Sen. Carla Nelson, R-Rochester, brought forward the bill to end the governor's authority over school closures saying the closure of Minnesota schools in March, and later move to hybrid or distance learning, resulted in untenable situations for parents and kids. And on Thursday, Feb. 11, the House voted down a motion to take up a similar bill on the floor without moving it through committees. Republican lawmakers said the matter was urgent and needed to be considered immediately.
"The governor and his administration at this point have created a culture of fear and confusion. There's no way to overcome the administration's fear or to keep up with the changing executive orders," Rep. Ron Kresha, R-Little Falls, said. "Our school officials are having a hard time keeping up with what they can, should and shouldn't do in these guidelines."
Current planning models let district officials determine instructional plans with the consultation of state health and education officials. And those decisions hinge on the number of active COVID-19 cases in a given county.
House Democrats said the proposal wouldn't resolve the issue of getting more students into the classroom. They ultimately voted down the effort to take up the bill right away.
"It's a bad idea and it's not an urgent idea," House Majority Leader Ryan Winkler, D-Golden Valley, said, noting that his three children were attending in-person classes. "This isn't an urgency because it's already happening. This isn't a question of local control because local school districts are making decisions every day about which kids should be in school and when."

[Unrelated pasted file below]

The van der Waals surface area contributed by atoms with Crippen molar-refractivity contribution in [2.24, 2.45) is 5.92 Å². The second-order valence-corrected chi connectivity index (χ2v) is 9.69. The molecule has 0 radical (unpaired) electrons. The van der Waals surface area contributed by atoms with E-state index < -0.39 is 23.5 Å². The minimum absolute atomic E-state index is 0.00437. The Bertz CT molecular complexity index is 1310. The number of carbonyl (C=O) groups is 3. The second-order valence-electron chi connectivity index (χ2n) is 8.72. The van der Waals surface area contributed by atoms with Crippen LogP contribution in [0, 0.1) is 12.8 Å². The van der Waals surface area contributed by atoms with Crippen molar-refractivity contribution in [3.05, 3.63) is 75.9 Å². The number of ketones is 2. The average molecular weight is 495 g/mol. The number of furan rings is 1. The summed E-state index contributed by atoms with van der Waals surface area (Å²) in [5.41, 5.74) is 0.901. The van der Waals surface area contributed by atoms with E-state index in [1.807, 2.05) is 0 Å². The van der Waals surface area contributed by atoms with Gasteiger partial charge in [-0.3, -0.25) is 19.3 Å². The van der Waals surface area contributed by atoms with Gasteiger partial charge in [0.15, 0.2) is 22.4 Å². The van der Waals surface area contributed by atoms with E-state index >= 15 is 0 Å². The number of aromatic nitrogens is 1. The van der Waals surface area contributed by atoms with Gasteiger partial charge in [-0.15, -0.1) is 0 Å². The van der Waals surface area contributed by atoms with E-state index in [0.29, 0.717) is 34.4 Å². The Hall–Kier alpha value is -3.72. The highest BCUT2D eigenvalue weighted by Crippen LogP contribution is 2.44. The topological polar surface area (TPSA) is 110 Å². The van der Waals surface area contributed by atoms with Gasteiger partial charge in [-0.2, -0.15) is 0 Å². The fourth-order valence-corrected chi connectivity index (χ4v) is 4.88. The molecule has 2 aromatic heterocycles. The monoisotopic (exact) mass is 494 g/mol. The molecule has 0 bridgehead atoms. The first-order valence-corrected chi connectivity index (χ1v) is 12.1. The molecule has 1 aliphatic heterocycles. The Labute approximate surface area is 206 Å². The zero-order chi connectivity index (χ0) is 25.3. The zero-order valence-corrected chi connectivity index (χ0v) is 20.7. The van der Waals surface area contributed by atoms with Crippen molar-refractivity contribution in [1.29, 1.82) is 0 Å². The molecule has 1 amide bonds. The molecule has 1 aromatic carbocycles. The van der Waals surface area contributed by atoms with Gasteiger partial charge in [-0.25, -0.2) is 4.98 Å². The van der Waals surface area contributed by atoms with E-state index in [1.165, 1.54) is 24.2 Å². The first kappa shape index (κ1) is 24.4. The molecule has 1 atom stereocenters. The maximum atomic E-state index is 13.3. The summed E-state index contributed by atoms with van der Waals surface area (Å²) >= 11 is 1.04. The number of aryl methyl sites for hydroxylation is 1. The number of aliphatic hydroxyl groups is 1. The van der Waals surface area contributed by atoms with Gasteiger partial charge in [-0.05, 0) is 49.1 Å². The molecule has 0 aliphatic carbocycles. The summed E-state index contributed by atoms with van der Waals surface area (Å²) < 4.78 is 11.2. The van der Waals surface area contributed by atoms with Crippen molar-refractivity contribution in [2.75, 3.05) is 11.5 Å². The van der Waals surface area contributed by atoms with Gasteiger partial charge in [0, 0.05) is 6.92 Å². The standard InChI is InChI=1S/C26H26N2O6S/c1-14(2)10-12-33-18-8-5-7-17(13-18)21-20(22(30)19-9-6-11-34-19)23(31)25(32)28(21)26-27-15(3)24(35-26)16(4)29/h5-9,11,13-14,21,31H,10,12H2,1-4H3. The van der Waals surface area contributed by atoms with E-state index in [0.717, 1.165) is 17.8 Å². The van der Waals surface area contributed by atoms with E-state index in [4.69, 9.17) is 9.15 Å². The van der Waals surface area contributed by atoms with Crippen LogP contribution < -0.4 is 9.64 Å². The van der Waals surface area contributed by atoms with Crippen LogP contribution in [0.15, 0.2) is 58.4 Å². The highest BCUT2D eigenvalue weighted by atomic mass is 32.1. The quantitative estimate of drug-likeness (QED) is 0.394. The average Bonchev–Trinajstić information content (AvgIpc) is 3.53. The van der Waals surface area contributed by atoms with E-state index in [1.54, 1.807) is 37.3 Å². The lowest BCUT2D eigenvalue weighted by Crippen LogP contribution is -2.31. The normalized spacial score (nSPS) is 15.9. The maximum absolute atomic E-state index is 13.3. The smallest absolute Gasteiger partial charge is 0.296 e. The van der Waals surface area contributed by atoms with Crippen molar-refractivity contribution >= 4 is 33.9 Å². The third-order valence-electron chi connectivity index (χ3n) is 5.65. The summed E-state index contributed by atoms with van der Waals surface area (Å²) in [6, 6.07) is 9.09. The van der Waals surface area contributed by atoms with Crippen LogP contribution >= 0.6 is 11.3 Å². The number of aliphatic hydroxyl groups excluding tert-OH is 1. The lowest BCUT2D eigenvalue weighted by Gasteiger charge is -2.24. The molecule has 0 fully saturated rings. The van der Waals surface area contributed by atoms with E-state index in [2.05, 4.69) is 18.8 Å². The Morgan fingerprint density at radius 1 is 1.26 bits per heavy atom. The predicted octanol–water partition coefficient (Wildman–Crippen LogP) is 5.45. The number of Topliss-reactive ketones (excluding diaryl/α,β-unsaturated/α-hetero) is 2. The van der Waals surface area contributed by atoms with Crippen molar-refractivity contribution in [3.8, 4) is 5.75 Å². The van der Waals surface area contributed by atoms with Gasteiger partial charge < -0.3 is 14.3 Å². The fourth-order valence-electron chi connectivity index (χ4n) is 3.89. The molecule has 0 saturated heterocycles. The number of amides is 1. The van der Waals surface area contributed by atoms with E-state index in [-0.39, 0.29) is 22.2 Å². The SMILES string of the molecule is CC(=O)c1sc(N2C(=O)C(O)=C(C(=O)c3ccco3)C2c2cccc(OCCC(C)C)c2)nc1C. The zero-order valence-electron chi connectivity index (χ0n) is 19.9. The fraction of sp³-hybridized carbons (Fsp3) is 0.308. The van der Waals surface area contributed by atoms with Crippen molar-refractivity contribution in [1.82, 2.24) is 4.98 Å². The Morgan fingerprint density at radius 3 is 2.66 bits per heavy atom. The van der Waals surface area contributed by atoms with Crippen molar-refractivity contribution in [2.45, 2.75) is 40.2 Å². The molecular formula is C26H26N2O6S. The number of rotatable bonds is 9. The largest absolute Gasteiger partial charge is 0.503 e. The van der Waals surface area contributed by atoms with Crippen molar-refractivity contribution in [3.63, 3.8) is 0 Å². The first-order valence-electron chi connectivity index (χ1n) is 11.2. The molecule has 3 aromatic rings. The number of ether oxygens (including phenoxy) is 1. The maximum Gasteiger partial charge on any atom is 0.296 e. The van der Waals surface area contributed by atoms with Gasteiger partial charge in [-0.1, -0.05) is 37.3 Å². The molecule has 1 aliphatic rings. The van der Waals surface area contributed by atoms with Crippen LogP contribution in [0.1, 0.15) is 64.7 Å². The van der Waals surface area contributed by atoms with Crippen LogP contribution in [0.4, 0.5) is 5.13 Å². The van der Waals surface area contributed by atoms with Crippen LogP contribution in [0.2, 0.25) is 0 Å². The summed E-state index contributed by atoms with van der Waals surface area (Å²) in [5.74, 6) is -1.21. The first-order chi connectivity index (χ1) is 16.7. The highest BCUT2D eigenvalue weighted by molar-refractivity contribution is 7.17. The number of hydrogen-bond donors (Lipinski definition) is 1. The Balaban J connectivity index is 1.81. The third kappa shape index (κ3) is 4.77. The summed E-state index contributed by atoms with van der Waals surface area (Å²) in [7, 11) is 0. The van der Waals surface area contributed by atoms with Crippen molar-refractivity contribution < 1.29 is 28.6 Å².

The bill doesn't appear to have a path forward in the DFL-led House but is set to come up for a floor vote in the GOP-controlled Senate as early as Monday, Feb. 15.
Walz on Friday said state education and health officials are working to get all students back into the classroom "as quickly as possible." But challenges could emerge at the district level as officials navigate larger classes, older school buildings and potentially higher rates of infection in the community.
"It's not a cookie-cutter approach, each school has always had a say in the Safe Learning Plan, we think there'll be some that take a little longer," Walz said during a Friday visit to a Roseville elementary school. “The worst thing we can do is lose staff, lose a teacher and not be able to continue on."
More fighting over pays for security against riots
A deadline imposed by the governor came and went this week without legislative agreement on whether to put up funding for additional security called in to respond to possible civil unrest around the trial of former officer Derek Chauvin.
The Senate and House teed up differing proposals that were set to come up for debate next week. And public safety officials urged them to quickly move funding that could help Minneapolis repay police departments called in to assist them in the event that demonstrations grow violent.
In the Minnesota House, lawmakers scheduled a Monday, Feb. 15, floor debate on a bill that would create a fund to respond to emergency situations and put $35 million in it for potential unrest. But Democrats tacked on an amendment that threatened Republican support in that chamber as law enforcement groups said they opposed it.
Meanwhile, Republican senators said the state shouldn't create a fund to help Minneapolis when the city had cut its police budget. They put up a counterproposal that would require cities that call for mutual aid to pay back departments that help them using their local government aid funds if they don't have other money available.